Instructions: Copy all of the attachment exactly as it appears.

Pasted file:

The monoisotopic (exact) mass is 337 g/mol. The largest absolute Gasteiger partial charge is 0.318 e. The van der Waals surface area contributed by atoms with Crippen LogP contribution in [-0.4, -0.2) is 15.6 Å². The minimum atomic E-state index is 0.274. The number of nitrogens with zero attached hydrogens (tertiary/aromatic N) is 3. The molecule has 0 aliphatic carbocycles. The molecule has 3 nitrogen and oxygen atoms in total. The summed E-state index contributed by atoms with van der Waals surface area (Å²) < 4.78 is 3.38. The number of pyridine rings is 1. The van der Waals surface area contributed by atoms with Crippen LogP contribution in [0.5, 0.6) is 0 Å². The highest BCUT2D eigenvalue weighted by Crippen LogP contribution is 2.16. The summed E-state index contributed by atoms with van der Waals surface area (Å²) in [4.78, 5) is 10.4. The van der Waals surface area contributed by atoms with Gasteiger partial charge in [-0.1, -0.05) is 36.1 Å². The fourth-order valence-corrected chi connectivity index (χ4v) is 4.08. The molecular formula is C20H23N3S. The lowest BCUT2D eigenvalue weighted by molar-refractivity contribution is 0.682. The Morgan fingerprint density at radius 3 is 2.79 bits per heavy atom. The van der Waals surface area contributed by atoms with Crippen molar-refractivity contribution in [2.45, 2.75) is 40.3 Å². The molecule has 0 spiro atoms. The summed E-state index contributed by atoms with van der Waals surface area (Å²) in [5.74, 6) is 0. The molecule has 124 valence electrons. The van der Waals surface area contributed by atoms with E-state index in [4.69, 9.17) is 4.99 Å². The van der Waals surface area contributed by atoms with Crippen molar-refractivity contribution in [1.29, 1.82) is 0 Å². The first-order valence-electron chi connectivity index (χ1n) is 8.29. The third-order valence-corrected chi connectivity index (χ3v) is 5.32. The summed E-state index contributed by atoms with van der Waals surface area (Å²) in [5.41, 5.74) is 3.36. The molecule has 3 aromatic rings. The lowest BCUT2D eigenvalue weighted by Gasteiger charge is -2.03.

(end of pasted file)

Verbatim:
The monoisotopic (exact) mass is 337 g/mol. The largest absolute Gasteiger partial charge is 0.318 e. The van der Waals surface area contributed by atoms with Crippen LogP contribution in [-0.4, -0.2) is 15.6 Å². The minimum atomic E-state index is 0.274. The number of nitrogens with zero attached hydrogens (tertiary/aromatic N) is 3. The molecule has 0 aliphatic carbocycles. The molecule has 3 nitrogen and oxygen atoms in total. The summed E-state index contributed by atoms with van der Waals surface area (Å²) < 4.78 is 3.38. The number of pyridine rings is 1. The van der Waals surface area contributed by atoms with Crippen LogP contribution in [0.5, 0.6) is 0 Å². The highest BCUT2D eigenvalue weighted by Crippen LogP contribution is 2.16. The summed E-state index contributed by atoms with van der Waals surface area (Å²) in [4.78, 5) is 10.4. The van der Waals surface area contributed by atoms with Gasteiger partial charge in [-0.1, -0.05) is 36.1 Å². The fourth-order valence-corrected chi connectivity index (χ4v) is 4.08. The molecular formula is C20H23N3S. The lowest BCUT2D eigenvalue weighted by molar-refractivity contribution is 0.682. The Morgan fingerprint density at radius 3 is 2.79 bits per heavy atom. The van der Waals surface area contributed by atoms with Crippen molar-refractivity contribution in [2.45, 2.75) is 40.3 Å². The molecule has 0 spiro atoms. The summed E-state index contributed by atoms with van der Waals surface area (Å²) in [5.74, 6) is 0. The molecule has 124 valence electrons. The van der Waals surface area contributed by atoms with E-state index in [4.69, 9.17) is 4.99 Å². The van der Waals surface area contributed by atoms with Crippen molar-refractivity contribution in [1.29, 1.82) is 0 Å². The first-order valence-electron chi connectivity index (χ1n) is 8.29. The third-order valence-corrected chi connectivity index (χ3v) is 5.32. The summed E-state index contributed by atoms with van der Waals surface area (Å²) in [5.41, 5.74) is 3.36. The molecule has 3 aromatic rings. The lowest BCUT2D eigenvalue weighted by Gasteiger charge is -2.03.